But U.S. and Saudi officials say that hinges on Israel committing to a credible path to eventual Palestinian statehood.

Netanyahu has ruled out such a scenario — as have Gallant and Gantz — saying it would reward Hamas and result in a militant-run state on Israel’s borders.


Hamas has proposed a very different grand bargain — one that, ironically enough, might be more palatable to Israelis than the U.S.-Saudi deal.

The militant group has proposed a phased agreement in which it would release all of the hostages in return for hundreds of Palestinian prisoners — including senior militants — as well as the withdrawal of Israeli forces from Gaza, a lengthy cease-fire and reconstruction.

That would almost certainly leave Hamas in control of Gaza and potentially allow it to rebuild its military capabilities. Hamas might even claim victory, despite the extensive death and destruction suffered by Palestinian civilians since Oct. 7.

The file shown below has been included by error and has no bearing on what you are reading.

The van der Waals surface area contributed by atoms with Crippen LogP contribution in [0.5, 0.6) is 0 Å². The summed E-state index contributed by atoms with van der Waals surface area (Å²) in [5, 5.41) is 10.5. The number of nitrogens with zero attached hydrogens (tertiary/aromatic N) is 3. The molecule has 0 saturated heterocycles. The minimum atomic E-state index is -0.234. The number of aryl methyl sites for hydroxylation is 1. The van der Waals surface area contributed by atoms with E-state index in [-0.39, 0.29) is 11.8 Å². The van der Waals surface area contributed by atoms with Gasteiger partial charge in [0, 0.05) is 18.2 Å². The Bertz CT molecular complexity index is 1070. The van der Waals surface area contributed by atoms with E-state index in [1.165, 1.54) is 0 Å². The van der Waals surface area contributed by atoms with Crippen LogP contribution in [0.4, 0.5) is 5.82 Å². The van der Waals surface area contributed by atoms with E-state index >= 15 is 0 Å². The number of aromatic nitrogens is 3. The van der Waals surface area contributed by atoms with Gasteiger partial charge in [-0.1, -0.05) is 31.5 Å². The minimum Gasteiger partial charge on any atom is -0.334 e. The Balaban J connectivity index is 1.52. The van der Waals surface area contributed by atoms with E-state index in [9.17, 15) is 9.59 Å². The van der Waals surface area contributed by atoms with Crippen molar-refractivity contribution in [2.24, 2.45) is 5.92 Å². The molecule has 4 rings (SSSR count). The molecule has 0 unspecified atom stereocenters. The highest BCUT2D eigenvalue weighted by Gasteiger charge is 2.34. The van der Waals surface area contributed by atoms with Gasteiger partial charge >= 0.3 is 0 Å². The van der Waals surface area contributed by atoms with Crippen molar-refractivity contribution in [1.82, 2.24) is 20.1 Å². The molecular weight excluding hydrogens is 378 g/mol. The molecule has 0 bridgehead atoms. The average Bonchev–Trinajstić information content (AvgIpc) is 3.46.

But thousands of Israeli protesters have taken to the streets in recent weeks calling on their leaders to take such a deal, because it’s probably the only way to get the hostages back.

They “might even claim victory”? What the hell kind of sentence is that?

Yeah, I think after a full Israeli surrender, Hamas would claim victory. I think, in fact, everyone in the world other than the American media would acknowledge this not only as a victory, but as the single greatest victory of a paramilitary resistance group in all of history.

“Yeah but we killed a lot of people though” is not the definition of a military victory. If that were the case, the US would be recorded as having won in both Vietnam and Afghanistan, where they for sure killed a whole lot of people before offering unconditional surrenders.

But it’s not going to happen that way in Gaza.

The only real option for Israel is to continue to escalate this campaign outside of Gaza to the point where people just sort of forget about Gaza. This is fine for the Jews, because that was always the plan in the first place.